Timely payment is the cornerstone of the landlord/tenant relationship. Both parties make certain promises and representations when a lease is signed, the most significant of which is the rent will be paid as promised and without demand. Some tenants feel landlords are relatively wealthy and a late payment here or there has little impact.
Nothing could be further from the truth, as most landlords have a single home they rent and commit to service the mortgage debt independent of the lease. When rent is late, the landlord has to suddenly make a sizeable payment unexpectedly, which usually has an immediate negative effect on their financial situation.
Most leases are constructed for rent to be due on the first calendar day of the month, with a typical grace period of 3-5 days before it’s considered late. This is a throwback to the time when most payments were mailed. It’s largely irrelevant with electronic payment being the method of choice for the majority of tenants now. Nevertheless, having some grace period is an accepted practice and makes the landlord appear more flexible should a delinquency issue culminate in legal action.
If rent is past due in Virginia, the first step is to issue a late payment notice or, “Notice of material non-compliance,” to the tenant. This notice should, at a minimum, state the amount(s) due, type (rent vs. late fees, etc…) and period (June rent, July rent, etc…), broken down, so the tenant is fully advised of the nature of the total due.
The language in the body of the notice should reference the code section applicable to late payment and additional action(s), as well as the next step if payment isn't made within the period prescribed by the late payment notice.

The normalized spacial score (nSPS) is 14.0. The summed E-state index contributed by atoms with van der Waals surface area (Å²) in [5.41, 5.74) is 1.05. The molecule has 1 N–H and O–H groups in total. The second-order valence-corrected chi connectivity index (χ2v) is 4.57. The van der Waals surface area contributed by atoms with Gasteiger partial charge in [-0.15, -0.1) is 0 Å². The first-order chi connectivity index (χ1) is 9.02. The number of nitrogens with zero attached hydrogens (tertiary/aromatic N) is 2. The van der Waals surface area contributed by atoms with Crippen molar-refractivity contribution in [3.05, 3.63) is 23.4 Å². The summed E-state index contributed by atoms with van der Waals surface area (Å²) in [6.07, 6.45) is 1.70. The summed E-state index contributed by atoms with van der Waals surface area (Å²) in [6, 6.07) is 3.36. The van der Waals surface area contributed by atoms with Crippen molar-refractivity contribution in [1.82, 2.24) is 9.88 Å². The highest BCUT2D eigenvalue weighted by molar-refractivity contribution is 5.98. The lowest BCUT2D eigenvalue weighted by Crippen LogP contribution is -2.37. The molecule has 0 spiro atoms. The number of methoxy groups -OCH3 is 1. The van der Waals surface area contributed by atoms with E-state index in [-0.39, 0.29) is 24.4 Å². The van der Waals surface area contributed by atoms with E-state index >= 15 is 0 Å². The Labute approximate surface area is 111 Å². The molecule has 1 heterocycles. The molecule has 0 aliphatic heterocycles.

Certain protections are afforded military members under the Servicemembers Civil Relief Act, so it’s also advisable to indicate whether the tenant is a military member.
The landlord can initiate legal action to obtain a judgment for the amount(s) due and possession of the property (eviction), if the tenant fails to pay by the expiration of the late notice payment period, typically five days. It’s advisable to engage an attorney to ensure the best possibility of securing the desired outcome, but a landlord may represent himself in the action if desired.
If some or all of the outstanding balance remains unpaid on the hearing date, the landlord will seek judgment and possession.
Or, if the tenant pays all amounts due in full before the hearing date, they have an automatic right of redemption under the law, meaning the lease cannot be terminated and the landlord cannot win possession of the rental unit.
The final step in the process is the removal of the tenant from possession, which is best done by encouraging them to move on their own. In the worst cases, the landlord or property manager will meet with a sheriff to change locks and remove any persons in the property, thereby barring the now former tenant from possession. Subsequently, any personal property in the rental unit must be removed and disposed of, as well as any cleanup and turnover maintenance needed to prepare the unit for new occupants.
This is a very abbreviated overview of the process. A professional property manager knows how to deal with slow paying tenants and how to proceed in the most efficient manner when the situation becomes untenable. An experienced property manager can be an indispensable business partner when issues arise.
If you own rental property, having a professional manager in your corner can be a great asset. Let the property managers at The Real Estate Group show you how worry-free it can be to own investment property. Contact us at (757) 512-7225 or on our website, at our complete Property Management portal.